Zero Waste Radish Kimchi

Did you know that radish leaves are edible? Get more bang for your buck (and save food waste) by eating them up! They are delicious and peppery, a little like rocket. Many people are not fans of their slightly bristly texture so, even though they are delicious fresh in a salad, you can also cook them in a soup or stew or as greens in a quiche or as a side dish with garlic. You can also blitz them up with nuts or seeds into a peppery pesto or ferment them as I have done here.

We are a little obsessed with kimchi in our house. We eat a lot of rice (or other grain) bowls and kimchi is just the thing to finish it off. If you’ve not had kimchi before, it is a tangy, spicy fermented condiment – a pickle of sorts – from Korea. Once you get a taste for it, you’ll be hooked, so it’s definitely worth learning to make your own. The health benefits of fermented foods are incredible too. Full of live, gut friendly bacteria to aid your digestion, nutrient absorption, mood and more! We do stock an organic kimchi here if you want to see how it is supposed to taste before you give making your own a go.

Liz x


  • radishes with leaves – washed and separated
  • salt to taste (or you can weigh your radishes and leaves, work out 2% of the weight and use that amount of salt if you prefer being precise)
  • garlic, ginger and chillies to taste
  • a couple of cabbage leaves to use as ‘followers’ which help keep the radishes submerged in brine

You will also need clean jars, a clean chopping board and knife and a large, clean mixing bowl.


  1. Chop the leaves and stems into 3 or 4 cm chunks. Place them in a large bowl and sprinkle with salt – enough to make them taste pleasantly salty. Mix gently with your hands to tumble the salt around and coat each leaf. You will soon notice that the volume of the leaves decreases and they start to look wet as the salt draws the liquid from the leaves and creates a delicious brine.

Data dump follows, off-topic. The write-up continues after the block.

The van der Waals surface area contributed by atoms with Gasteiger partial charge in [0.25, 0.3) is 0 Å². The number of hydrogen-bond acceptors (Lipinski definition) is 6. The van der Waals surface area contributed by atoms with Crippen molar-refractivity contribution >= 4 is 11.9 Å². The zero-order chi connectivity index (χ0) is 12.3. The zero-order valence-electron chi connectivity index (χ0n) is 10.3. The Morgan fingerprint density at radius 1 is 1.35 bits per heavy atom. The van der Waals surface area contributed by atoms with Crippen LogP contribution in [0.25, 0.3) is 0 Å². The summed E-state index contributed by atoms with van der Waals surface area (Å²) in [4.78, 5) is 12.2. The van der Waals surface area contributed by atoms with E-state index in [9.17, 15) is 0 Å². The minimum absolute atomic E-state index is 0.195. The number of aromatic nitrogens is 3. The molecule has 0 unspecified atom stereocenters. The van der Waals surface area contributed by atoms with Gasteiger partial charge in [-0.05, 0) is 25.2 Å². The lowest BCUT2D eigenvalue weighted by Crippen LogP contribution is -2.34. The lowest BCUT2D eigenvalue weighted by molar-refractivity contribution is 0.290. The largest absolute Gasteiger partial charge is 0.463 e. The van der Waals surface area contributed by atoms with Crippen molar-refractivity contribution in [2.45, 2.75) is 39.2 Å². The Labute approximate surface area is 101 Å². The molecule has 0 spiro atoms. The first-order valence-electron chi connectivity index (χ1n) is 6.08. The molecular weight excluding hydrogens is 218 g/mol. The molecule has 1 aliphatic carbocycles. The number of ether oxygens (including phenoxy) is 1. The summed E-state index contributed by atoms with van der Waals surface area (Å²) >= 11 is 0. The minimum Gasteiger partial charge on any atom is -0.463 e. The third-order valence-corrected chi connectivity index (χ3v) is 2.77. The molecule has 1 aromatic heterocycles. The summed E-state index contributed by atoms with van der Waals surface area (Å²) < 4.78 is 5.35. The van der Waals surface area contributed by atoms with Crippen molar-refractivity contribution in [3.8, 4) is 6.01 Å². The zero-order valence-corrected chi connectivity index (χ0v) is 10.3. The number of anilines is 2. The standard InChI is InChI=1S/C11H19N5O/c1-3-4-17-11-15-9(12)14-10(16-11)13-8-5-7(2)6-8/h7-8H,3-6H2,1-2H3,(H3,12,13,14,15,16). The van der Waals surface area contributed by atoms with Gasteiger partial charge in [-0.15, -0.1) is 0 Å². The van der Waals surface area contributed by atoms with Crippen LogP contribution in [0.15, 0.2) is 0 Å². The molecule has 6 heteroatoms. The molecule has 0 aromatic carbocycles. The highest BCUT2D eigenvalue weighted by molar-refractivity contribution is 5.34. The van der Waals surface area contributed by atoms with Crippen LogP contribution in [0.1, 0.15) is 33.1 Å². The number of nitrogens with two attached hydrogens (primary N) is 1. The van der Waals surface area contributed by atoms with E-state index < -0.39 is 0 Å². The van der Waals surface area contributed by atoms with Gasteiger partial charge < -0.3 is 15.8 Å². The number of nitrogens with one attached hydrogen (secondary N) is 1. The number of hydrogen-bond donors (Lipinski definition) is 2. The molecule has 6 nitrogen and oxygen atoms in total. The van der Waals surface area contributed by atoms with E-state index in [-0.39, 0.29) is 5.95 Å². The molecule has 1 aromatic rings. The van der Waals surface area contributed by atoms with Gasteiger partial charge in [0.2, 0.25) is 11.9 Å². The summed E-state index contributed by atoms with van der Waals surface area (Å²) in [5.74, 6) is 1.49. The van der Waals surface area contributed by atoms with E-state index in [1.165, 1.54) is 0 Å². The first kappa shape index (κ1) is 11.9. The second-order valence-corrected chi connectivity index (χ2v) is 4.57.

2. Thinly slice the radishes – you can leave on their cute tails which are also perfectly edible. Add them to the bowl and mix them in too. Taste a leaf, does it need more salt?
  3. Now make a paste with fresh garlic, ginger and fresh or dried chillies. I use a small smoothie maker and add a good thumb of fresh ginger – sliced but not peeled – the cloves of half a bulb of garlic, peeled, and a good tbsp or two of chilli flakes or a couple of fresh red chillies. Do it to your taste, for example, make it extra garlicky and not so spicy if you like.
  4. Stir the paste through the salted radish and then firmly stuff the mixture into clean jars. Push the mixture in very tightly, you want to avoid any air pockets in the jar. Pour in any brine that has collected in the bottom of the mixing bowl too. Ideally leave a couple of centimetres of head room in the jars. When you push down on the vegetables, brine should cover them.
  5. Now tear a cabbage leaf to be slightly bigger than the surface area of the jar. Push it in over the kimchi mixture and tuck the chopped veg neatly under the brine. Then clean up the jars with a paper towel and loosely replace the lid to allow gases to escape during fermentation.
  6. Place the jars on a plate or in a plastic box somewhere in your kitchen that doesn’t get direct sunlight. Allow the kimchi to ferment at room temperature for a week. Keep an eye on it, If the vegetables rise up above the brine, use a clean spoon to push them back down. Bubbling is normal, as is some of the brine escaping through the loose lids – hence the instruction to place the jars on a plate or in a box. You will undoubtedly notice a tangy, spicy aroma near the jars too – again this is normal and a good sign that things are fermenting as they should be.
  7. Taste the kimchi. It should be tangy and spicy and salty and delicious. Now clean the jars up again and put the lids on tightly. Store in the fridge and enjoy!